- Q. How do you reference designate the gold plated fingers on a PCB?
A. Do not use the class letter “P” as the fingers are not a separate item, they are part of the board and any reference designation used would not be entered on a parts list. The socket that the printed board assembly (PBA) plugs into generally has the terminals lettered and numbered, letters on one side and numbers on the other side. The class letter to use for the socket would be “X”, of course. My recommendation is to use the sudo class letter “A#”, and thus the fingers would be reference designated “A#-1”, “A#-2”, “A#-3”, “A#-A”, “A#-B”, “A#-C”, etc. The terminal letter or number would match to the mating socket terminal letter or number. The reference designation would be made invisible with an added graphic letter or number indicated on the PCB.
- Q. How do you reference designate large connectors, like ARINC 600 type, that have several areas of pins, sockets, and coaxial connectors?
A. These types of connectors have the areas or sections lettered with the individual terminals or coaxial connectors numbered, and for large numbers of terminals these are in a matrix layout with rows numbered and columns lettered. Considering that these connectors are the main connector of the equipment that would slide into a tray with a mating connector in the tray, the class letter to use would be “P” because it will be the most movable of a mating pair. The reference designation would be P# and the terminals would be reference designated P#-B3 or P#-E7K for the large number of pins in a matrix layout. The letter after the hyphen corresponding to the lettered area with the number being the terminal number or if the letter is followed with a number and another letter you know this is the terminal of a matrix.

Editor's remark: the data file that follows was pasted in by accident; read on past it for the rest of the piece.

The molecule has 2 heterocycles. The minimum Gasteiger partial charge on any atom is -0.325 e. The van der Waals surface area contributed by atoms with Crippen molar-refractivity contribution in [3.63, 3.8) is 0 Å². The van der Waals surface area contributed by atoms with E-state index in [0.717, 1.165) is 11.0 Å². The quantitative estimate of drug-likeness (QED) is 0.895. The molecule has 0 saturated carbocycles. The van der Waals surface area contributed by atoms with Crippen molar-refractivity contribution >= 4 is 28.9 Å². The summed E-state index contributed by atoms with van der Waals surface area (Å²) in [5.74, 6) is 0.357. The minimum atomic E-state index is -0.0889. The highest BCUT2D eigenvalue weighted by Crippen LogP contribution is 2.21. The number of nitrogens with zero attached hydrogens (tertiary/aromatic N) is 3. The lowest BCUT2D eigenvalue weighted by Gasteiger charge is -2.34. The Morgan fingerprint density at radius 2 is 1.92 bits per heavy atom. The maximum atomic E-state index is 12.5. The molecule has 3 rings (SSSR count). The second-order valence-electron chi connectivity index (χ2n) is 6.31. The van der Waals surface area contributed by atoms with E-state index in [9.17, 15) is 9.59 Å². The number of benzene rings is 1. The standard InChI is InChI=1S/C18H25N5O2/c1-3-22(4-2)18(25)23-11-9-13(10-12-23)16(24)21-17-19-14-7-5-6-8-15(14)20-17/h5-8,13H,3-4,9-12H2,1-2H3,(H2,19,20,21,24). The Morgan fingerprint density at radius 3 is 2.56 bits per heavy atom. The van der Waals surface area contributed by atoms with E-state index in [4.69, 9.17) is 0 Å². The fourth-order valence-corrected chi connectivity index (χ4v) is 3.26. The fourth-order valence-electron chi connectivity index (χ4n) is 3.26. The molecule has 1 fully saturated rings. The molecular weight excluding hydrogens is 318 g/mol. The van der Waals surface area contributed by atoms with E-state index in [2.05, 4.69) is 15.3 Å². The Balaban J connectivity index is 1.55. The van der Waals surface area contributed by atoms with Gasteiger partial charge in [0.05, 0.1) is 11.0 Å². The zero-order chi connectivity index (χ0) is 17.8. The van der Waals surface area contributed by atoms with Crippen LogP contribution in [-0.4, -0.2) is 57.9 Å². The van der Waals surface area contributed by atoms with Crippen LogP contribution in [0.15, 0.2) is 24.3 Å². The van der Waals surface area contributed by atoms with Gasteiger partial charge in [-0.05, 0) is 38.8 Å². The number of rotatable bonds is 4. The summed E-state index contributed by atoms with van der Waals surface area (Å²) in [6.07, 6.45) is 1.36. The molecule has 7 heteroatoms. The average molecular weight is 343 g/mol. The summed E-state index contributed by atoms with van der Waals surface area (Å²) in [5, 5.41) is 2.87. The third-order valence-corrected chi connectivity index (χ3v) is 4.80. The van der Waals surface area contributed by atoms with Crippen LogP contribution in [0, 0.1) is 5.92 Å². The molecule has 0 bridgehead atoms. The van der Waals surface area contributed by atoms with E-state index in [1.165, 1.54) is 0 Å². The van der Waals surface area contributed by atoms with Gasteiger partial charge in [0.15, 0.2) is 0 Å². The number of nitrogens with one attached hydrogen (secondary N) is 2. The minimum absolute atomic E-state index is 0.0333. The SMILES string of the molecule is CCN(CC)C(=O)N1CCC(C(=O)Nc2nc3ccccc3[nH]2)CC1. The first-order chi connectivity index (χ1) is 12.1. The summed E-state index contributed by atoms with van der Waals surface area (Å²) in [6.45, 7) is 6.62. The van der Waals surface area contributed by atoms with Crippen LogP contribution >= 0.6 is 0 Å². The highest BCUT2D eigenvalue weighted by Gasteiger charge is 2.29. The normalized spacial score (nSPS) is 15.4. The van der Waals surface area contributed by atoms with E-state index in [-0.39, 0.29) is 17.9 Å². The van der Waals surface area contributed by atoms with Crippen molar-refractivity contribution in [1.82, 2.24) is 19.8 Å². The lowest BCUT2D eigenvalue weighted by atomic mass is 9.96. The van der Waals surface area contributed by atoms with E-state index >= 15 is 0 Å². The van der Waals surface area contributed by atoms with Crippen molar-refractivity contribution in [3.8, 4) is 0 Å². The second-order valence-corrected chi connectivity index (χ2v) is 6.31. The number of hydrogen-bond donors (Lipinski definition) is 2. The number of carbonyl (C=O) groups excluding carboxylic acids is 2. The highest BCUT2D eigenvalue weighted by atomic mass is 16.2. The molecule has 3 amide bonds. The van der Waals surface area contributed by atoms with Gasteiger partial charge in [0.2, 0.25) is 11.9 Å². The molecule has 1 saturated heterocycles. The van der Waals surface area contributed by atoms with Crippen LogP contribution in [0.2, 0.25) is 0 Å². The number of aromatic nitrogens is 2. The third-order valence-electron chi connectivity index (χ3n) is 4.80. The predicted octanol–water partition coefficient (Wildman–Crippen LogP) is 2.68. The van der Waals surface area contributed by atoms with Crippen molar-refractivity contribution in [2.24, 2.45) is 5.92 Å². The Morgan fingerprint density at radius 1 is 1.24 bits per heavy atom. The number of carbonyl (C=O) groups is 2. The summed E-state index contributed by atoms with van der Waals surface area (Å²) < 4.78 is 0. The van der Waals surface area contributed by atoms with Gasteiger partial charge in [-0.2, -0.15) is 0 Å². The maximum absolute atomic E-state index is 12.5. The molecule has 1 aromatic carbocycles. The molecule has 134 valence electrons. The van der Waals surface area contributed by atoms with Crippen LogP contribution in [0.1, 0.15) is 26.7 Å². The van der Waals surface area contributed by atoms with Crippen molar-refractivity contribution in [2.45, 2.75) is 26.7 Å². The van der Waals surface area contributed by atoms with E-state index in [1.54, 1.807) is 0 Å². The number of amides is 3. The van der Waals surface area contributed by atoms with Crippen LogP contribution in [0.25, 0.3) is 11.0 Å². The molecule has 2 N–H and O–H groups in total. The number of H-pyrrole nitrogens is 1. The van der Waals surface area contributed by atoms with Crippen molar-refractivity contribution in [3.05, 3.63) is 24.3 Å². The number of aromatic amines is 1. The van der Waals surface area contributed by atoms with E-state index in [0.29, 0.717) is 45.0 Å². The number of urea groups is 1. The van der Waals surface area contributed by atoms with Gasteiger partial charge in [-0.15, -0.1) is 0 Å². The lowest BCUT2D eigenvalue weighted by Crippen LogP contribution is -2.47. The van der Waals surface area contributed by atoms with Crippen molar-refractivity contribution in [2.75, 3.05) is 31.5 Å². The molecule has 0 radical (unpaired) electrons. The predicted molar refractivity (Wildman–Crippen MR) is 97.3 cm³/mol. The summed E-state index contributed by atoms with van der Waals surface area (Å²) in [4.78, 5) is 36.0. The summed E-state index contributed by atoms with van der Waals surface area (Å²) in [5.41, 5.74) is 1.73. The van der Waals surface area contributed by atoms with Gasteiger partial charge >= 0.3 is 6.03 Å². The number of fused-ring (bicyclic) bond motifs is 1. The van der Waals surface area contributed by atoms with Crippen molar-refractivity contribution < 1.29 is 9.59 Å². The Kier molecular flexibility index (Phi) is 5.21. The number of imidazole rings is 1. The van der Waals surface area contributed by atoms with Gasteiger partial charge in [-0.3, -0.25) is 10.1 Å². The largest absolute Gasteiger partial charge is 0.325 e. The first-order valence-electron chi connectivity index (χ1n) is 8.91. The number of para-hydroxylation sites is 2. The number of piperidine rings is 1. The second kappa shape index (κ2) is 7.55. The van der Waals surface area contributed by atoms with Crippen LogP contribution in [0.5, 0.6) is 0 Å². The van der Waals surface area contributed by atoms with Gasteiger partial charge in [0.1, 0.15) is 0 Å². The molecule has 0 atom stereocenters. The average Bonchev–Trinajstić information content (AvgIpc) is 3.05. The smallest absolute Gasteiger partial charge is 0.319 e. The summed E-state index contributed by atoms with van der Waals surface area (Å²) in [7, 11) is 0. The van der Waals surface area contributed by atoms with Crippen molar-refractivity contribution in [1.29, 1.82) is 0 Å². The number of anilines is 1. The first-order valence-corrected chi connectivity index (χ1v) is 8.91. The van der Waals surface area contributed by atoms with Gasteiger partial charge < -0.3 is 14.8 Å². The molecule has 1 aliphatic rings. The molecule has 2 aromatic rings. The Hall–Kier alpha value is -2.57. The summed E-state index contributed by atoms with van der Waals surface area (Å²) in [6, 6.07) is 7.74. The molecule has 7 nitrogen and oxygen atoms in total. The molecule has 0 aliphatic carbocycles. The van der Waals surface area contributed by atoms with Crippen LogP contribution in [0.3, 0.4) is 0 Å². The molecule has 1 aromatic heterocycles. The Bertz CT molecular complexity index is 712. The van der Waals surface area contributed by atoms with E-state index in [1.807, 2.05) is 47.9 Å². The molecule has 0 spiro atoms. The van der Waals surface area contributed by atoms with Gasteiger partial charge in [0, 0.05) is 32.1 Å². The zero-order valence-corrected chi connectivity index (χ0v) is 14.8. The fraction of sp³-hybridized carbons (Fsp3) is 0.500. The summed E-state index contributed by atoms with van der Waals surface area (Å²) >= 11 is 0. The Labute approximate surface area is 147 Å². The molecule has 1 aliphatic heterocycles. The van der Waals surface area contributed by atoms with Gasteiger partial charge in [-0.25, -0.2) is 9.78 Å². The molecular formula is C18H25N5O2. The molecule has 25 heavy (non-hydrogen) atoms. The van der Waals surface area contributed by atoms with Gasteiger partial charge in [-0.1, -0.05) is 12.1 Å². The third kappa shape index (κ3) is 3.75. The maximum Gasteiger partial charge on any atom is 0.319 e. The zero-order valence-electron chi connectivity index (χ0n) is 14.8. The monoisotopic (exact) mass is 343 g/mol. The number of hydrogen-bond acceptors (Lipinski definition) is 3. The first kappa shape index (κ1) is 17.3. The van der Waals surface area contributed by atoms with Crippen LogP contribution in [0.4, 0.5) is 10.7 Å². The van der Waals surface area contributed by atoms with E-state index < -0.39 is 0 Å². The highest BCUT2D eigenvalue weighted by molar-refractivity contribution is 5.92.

- Q. The question has come up about how to make a single schematic diagram for multiple printed board assemblies (PBAs) where the individual PCBs are from the same board layout. The single board layout would use mouse bites or the V-groove method to separate out the individual boards.
A. Under the Unit Numbering Method of ASME Y14.44 use reference designation prefixes added to the basic reference designations. Assign reference designation prefixes on a system subdivision diagram (see Appendix D) as follows:
Ref des prefix A1 for PBA1 (PCB1)
Ref des prefix A2 for PBA2 (PCB2)
Ref des prefix A3 for PBA3 (PCB3)
For PBA1 you would have an A1R1, an A1C1, an A1U1, etc.
For PBA2 you would have an A2R1, an A2C1, an A2U1, etc.
For PBA3 you would have an A3R1, an A3C2, an A3U1, etc.
If the schematic diagram is too large for a single sheet of drawing, use separate sheets as needed. No need to use the hierarchical method.